I was doing better as a comedian the second time around. I was older and wiser, yeah, but I was funnier, too. I was really working hard on my jokes, and polishing all that material I’d stored in that duffel bag for twelve years. My timing was better, my jokes were better, and my name was better. Yeah, I was no longer Jack Roy.
One of the biggest changes I’d made in my act was my name.
Early in my comeback, I visited a club I’d worked at years before, hoping I could get booked there because I’d been one of their favorite comics. I hadn’t worked there in quite a while, though, and the club had new owners, but they knew of me from the people who’d been coming in there for years. I talked to them, and they finally booked me.
At that time, if you were working in a club, they’d put your name in Friday’s edition of a newspaper called The Mirror. There were hundreds of nightclubs at the time, and the Friday Mirror had the names of all the acts and where they were working.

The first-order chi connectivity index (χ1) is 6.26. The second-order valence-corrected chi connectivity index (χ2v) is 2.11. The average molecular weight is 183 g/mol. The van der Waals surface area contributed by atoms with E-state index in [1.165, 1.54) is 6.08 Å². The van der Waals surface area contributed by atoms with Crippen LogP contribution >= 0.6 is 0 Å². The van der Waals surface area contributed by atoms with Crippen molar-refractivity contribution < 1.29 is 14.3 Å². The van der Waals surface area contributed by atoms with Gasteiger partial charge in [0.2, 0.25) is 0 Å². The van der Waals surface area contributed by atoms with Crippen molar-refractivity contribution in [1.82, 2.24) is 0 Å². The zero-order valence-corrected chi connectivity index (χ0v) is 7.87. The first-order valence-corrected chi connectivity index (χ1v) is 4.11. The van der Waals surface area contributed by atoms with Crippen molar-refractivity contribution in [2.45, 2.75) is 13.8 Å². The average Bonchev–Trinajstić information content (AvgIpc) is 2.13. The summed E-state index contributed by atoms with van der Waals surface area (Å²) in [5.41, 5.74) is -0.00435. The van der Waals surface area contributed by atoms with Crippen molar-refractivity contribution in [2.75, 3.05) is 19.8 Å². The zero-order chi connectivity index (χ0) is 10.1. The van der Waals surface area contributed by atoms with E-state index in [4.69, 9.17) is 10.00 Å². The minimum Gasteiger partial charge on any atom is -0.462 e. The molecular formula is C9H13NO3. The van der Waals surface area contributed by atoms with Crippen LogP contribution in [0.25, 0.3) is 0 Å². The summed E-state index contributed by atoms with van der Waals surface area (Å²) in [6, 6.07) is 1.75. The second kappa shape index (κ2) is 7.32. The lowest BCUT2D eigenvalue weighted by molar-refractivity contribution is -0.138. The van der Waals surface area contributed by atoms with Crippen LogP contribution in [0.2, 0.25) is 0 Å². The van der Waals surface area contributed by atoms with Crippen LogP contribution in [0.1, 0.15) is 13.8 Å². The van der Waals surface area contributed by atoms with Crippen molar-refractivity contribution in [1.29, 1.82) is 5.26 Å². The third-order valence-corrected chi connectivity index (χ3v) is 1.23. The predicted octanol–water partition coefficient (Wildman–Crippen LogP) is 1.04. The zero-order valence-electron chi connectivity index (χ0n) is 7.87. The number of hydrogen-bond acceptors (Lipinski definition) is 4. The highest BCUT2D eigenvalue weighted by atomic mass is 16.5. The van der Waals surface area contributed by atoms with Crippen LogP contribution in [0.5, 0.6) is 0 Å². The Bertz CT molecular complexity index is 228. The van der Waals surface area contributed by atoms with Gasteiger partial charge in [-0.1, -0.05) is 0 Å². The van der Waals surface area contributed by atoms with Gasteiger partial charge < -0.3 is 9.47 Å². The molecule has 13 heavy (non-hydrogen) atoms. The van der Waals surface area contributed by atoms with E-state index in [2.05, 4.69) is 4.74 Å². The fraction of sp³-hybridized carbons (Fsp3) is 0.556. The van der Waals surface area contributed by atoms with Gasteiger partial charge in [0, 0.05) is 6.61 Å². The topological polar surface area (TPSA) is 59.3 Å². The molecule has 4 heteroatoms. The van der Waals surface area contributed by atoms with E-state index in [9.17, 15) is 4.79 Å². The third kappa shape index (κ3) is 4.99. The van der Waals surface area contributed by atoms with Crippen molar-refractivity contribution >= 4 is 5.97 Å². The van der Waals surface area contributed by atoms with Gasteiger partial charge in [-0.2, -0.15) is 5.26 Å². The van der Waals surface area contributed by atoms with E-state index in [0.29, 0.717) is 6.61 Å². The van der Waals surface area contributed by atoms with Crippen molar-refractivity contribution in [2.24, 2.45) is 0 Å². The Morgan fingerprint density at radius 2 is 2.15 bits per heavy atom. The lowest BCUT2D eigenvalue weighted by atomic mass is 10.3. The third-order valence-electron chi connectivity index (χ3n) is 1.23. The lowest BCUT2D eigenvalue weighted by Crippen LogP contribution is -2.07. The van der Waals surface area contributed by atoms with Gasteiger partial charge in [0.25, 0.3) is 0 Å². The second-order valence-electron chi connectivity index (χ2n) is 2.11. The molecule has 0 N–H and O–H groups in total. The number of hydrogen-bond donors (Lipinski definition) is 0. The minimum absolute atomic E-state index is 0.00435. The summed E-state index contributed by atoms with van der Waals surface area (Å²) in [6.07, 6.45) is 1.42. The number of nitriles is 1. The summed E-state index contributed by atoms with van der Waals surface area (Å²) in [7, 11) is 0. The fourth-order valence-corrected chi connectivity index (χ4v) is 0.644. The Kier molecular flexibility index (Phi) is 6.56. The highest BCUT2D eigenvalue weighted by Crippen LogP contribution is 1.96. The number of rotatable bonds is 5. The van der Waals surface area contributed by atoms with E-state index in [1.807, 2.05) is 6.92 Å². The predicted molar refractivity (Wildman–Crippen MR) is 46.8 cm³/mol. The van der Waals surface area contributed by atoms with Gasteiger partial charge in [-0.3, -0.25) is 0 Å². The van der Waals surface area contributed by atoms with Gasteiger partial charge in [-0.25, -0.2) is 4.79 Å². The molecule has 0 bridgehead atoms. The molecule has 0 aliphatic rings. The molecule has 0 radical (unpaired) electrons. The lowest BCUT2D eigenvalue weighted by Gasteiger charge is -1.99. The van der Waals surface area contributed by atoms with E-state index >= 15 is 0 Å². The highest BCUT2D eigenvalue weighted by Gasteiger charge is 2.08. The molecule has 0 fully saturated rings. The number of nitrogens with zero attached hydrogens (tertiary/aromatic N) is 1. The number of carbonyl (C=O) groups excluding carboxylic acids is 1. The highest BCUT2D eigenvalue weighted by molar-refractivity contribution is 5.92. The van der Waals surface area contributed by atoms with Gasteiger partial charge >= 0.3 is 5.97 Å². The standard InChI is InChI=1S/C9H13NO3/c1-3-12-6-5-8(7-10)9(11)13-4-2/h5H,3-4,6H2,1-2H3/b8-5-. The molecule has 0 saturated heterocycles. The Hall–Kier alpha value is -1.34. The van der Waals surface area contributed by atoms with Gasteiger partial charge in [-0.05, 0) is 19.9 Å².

I said to the owner, “Do me a favor, will ya? I haven’t worked in a long time, and I don’t know how I’ll do, so put a different name in The Mirror. Any name at all. Just don’t put in Jack Roy, okay?”
He said, “Okay.”
So he makes up a name and runs it in the paper.
Despite my attempt to perform “anonymously,” word got around the neighborhood that I was appearing there, and plenty of people who’d dug me years ago showed up, which led to some confusion. When it was time for me to go on, the emcee said: “Here’s Rodney Dangerfield.”
I walked out on that stage and it felt weird. I saw all the same faces, only now they were twelve years older. And they looked at me, then looked at one another, and said, “Rodney Dangerfield?”
I said, “Hey — if you’re gonna change your name, change it!”
My show went fine, despite my nervousness, and afterward I asked the owner, “Where’d you get that name?”
“I don’t know,” he said. “I made it up, just like that.”
All my friends said it was a funny name, so I decided to keep it. My wife told me, “With a name like Rodney Dangerfield, if you don’t hit, you’re an idiot.” — Rodney Dangerfield, in his book It’s Not Easy Bein’ Me: A Lifetime of No Respect but Plenty of Sex and Drugs (read for free)